A traditional stronghold of German Automakers in China has been the luxury sedan segment but even in that German sweet spot, they are now losing against Tesla.

The only unit from Volkswagen Group that grew in 2021 is Volkswagen US and they grew with ICE and not with BEVs. ICE sales are set to shrink over the years everywhere to a very low share therefore it can be asked what is the ICE US growth worth if it’s known already it won’t last. That development can be seen in China where the total sales of VW shrunk by 14% despite a 100% growth in BEVs.

The best way to assess how German automakers are performing compared to Tesla in 2021 is to look at incremental BEV unit growth. While 100 – 200% growth always sounds fantastic, absolute numbers provide a much better basis to get a good overview. The chart below shows us that Tesla is growing about 400% faster than Volkswagen passenger cars, and even if we add up all the German manufacturers, they fall behind by -37% in unit growth in 2021. The gap with Tesla is growing despite all the new BEVs German Auto has launched, and I argue that the gap will continue to grow through 2022. The reason for this is not only the BEV models, which are often only popular in a niche market but even in segments where sales are good, there will still be problems with semiconductor, battery, and parts shortages in 2022.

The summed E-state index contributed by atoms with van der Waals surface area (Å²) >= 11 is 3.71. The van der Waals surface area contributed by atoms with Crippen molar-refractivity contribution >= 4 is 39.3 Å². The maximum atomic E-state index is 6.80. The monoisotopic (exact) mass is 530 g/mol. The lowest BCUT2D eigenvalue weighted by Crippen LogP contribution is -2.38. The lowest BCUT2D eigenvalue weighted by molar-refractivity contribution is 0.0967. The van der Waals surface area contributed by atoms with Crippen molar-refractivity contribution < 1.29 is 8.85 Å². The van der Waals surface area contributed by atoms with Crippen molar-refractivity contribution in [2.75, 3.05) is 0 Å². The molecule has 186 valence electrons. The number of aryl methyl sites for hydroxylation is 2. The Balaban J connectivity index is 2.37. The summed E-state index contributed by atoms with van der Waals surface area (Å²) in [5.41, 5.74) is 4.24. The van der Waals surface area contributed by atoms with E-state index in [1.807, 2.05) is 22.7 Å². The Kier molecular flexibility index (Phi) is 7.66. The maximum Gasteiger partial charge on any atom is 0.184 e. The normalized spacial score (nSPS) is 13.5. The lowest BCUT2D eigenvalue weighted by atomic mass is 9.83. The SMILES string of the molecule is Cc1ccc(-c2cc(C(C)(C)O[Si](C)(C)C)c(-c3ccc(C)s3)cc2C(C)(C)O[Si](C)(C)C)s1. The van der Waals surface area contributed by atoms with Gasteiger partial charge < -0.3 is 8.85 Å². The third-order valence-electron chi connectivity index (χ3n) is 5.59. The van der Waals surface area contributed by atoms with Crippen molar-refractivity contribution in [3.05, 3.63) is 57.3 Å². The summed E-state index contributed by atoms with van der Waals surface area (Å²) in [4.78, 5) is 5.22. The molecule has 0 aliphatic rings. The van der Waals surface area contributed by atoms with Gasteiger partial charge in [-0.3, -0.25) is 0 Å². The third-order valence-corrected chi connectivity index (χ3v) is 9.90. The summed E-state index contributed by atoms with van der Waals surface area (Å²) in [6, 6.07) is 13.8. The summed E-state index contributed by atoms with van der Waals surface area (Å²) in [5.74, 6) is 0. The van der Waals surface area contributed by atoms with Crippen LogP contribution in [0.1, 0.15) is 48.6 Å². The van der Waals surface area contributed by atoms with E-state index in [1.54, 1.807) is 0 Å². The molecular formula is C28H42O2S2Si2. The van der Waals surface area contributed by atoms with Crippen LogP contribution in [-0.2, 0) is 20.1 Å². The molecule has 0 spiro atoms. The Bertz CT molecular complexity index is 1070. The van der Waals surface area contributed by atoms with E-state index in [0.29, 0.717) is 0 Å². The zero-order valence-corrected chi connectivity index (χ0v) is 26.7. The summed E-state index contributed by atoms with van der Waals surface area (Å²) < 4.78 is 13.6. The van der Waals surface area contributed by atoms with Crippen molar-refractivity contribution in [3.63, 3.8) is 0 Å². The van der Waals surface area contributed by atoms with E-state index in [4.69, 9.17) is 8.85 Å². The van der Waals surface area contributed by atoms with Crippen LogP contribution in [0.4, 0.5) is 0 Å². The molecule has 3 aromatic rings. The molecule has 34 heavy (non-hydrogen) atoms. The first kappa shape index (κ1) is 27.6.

The catalysts for the German automakers to accelerate their BEV growth are limited and it is unlikely that they will be able to maintain the pace that Tesla has shown in 2021 and will have in 2022 when two new large factories in Berlin and Austin come online. For those who claim that average selling price (ASP) and revenue is a much better metric, I would like to mention that the ASP of Tesla vehicles is much higher than the ASP of BEVs from German manufacturers and the graph would look even more drastic if we had the numbers available. There are exceptions for Audi, Mercedes, or Porsche premium BEVs, but their sales absolute growth is worse than that of Volkswagen Group’s low-cost BEVs therefore they fall behind in total revenue too. Regardless of how we look at the data, the situation for German Auto in 2021 does not look good, and I predict it will get worse, not better, in 2022.

Tesla dominates the entire BEV industry in 2021 with only two models. The Model 3 is the best-selling BEV in the world and the Model Y is growing even faster in 2021 and will most likely be the best-selling model in 2022. Few models sold with high volumes are very cost efficient and allow high margins and profits. When you consider the €3,700 price tag for the Wuling Mini, which is only be sold in China and will likely not be available in North America or Europe for regulatory reasons, the revenue chart would look even more dramatic. The ID.4 is the VW Group’s best-selling BEV model, with 122,000 units sold in 2021, and will likely fall further behind Tesla and Chinese BEV models despite going on sale in the U.S. this year. Overall, it can be said that Tesla dominates the global BEV market on a model-by-model basis and is likely to extend its lead this year.